Sunday, 11 December 2011

Worms in the garden, and worms in the fields,

Earth Worms

Worms in the garden, and worms in the fields,
Eat all the rotted vegetation, improve all the yields,
Drawn down into the earth, a worm hole there to leave,
Pushing up the worm casts, a little pile of soil is heaved.


Earth Worms

Part of the ecology of the earth and soil that it is made up of is occupied by earth worms. These are only seen when ploughing or digging, this is when you see hundreds of birds following the plough. Worms eat through and draw down compost and dead vegetation into the ground often leaving the familiar worm casts. This gives a natural drainage and aeration to the surface of the land.




Some years ago as a side line to my farming, we had a wormery, breeding and rearing earth worms, for fishermen, and supplying them to gardener's to be put into garden compost bins. It was very interesting in that, you could use the natural instincts of the earth worm, in order to "harvest" them or separate them from their eggs.

Initially we bought five thousand worms as a starter pack, and introduced them fifty at a time into a peat / rotted horse muck mixture in plastic bins or boxes measuring 12 x 18 inches by 12 inches deep ( for metric modern folk its, 30 x 45 mm and 30 deep) this was then covered with a bit of old carpet to keep the whole lot moist. They were stacking boxes as used in offices and store houses, and the worms could be stacked three high on trestle tables up out of the draught and kept at a temperature of no less than 60F. Each week they were checked for moisture to see the compost was not drying out,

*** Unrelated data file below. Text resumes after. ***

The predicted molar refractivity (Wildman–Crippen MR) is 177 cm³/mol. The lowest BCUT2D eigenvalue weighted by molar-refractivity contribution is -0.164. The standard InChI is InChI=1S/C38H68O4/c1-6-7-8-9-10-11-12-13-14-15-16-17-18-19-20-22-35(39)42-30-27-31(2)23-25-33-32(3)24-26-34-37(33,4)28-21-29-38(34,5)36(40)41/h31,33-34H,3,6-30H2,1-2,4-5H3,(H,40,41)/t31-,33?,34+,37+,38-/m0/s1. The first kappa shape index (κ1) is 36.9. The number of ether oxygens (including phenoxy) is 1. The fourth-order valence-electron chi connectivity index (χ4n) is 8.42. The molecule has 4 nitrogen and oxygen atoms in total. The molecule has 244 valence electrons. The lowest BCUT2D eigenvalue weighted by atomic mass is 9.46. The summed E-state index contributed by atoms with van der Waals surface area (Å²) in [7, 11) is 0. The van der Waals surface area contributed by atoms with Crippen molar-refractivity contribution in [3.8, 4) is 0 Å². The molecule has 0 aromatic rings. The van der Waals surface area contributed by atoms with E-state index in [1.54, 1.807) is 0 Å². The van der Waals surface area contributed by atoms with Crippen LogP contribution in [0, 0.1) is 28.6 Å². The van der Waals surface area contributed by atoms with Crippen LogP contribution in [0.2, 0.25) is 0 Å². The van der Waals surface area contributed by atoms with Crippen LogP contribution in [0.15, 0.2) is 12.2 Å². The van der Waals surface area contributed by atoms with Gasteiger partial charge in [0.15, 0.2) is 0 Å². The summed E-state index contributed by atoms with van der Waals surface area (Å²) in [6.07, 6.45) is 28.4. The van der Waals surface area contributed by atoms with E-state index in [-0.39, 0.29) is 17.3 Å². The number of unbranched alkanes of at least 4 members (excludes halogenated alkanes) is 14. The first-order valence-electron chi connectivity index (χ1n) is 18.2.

And after six weeks the fifty worms had "eaten" the rotted horse muck and the litter had to be renewed. Each box was tipped out onto a table, any worms exposed soon burrowed deep back into the pile, the litter on the outside of the cone was gradually scraped away driving the worms into the centre.





Repeating this a few times within a few minuets you are left with a pile of just clean worms all trying to get under each other away from light, forgot to say you need a bright light on above the table while doing this job as it makes them move even faster. The piles of fifty worms are put back into their boxes with new peat and rotted muck and the carpet replaced.

The spent litter, on looking carefully is full of eggs, this is put into a box double the size of that they came out of, along with an equal proportion of new peat/muck mixture, a piece of carpet placed on top and keep an eye on the moisture of the boxes over the next month or so. It's quite exciting to find your fist hatchlings so small you can hardly see them. After a few more weeks the young worms can be tipped out with there own litter into a main muck ruck, or compost heap if that's what you like to call it.

This again must be covered with a large carpet, or something similar, and every week taken off and add another layer of rotted muck. You can hose pipe spray on top of the carpet if it's too dry, and the young worms will eat their way up from the compost below up into the muck. After ten or twelve weeks the worms will be approaching adult size, almost ready to breed themselves.